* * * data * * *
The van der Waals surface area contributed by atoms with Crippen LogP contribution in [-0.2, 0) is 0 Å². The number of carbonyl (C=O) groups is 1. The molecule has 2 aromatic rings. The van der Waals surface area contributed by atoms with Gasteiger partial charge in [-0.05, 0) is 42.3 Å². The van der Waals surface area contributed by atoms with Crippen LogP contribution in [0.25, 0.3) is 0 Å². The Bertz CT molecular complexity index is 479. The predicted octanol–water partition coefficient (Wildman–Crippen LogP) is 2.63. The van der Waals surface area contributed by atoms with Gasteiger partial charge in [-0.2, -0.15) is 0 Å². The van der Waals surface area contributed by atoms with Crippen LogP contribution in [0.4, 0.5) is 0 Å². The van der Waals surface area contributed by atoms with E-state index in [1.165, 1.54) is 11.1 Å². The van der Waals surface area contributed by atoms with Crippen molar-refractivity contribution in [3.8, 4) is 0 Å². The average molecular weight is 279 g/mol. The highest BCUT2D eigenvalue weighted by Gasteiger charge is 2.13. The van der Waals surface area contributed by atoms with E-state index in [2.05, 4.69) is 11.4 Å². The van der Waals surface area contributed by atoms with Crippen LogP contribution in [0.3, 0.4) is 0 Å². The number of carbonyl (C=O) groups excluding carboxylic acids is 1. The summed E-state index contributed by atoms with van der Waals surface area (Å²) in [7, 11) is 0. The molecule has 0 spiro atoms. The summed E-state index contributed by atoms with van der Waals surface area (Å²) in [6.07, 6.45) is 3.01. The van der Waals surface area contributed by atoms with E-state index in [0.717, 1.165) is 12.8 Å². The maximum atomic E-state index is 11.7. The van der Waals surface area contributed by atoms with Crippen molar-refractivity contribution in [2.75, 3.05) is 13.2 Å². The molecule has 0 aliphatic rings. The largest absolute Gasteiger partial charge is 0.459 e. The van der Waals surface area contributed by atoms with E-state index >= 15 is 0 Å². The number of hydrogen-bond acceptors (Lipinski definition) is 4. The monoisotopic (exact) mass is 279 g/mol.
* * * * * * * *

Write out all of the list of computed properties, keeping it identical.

The van der Waals surface area contributed by atoms with Crippen LogP contribution in [-0.2, 0) is 0 Å². The number of carbonyl (C=O) groups is 1. The molecule has 2 aromatic rings. The van der Waals surface area contributed by atoms with Gasteiger partial charge in [-0.05, 0) is 42.3 Å². The van der Waals surface area contributed by atoms with Crippen LogP contribution in [0.25, 0.3) is 0 Å². The Bertz CT molecular complexity index is 479. The predicted octanol–water partition coefficient (Wildman–Crippen LogP) is 2.63. The van der Waals surface area contributed by atoms with Gasteiger partial charge in [-0.2, -0.15) is 0 Å². The van der Waals surface area contributed by atoms with Crippen LogP contribution in [0.4, 0.5) is 0 Å². The van der Waals surface area contributed by atoms with E-state index in [1.165, 1.54) is 11.1 Å². The van der Waals surface area contributed by atoms with Crippen molar-refractivity contribution in [3.8, 4) is 0 Å². The average molecular weight is 279 g/mol. The highest BCUT2D eigenvalue weighted by Gasteiger charge is 2.13. The van der Waals surface area contributed by atoms with E-state index in [2.05, 4.69) is 11.4 Å². The van der Waals surface area contributed by atoms with Crippen LogP contribution in [0.3, 0.4) is 0 Å². The number of carbonyl (C=O) groups excluding carboxylic acids is 1. The summed E-state index contributed by atoms with van der Waals surface area (Å²) in [7, 11) is 0. The molecule has 0 spiro atoms. The summed E-state index contributed by atoms with van der Waals surface area (Å²) in [6.07, 6.45) is 3.01. The van der Waals surface area contributed by atoms with E-state index in [0.717, 1.165) is 12.8 Å². The maximum atomic E-state index is 11.7. The van der Waals surface area contributed by atoms with Crippen molar-refractivity contribution in [2.75, 3.05) is 13.2 Å². The molecule has 0 aliphatic rings. The largest absolute Gasteiger partial charge is 0.459 e. The van der Waals surface area contributed by atoms with E-state index >= 15 is 0 Å². The number of hydrogen-bond acceptors (Lipinski definition) is 4. The monoisotopic (exact) mass is 279 g/mol.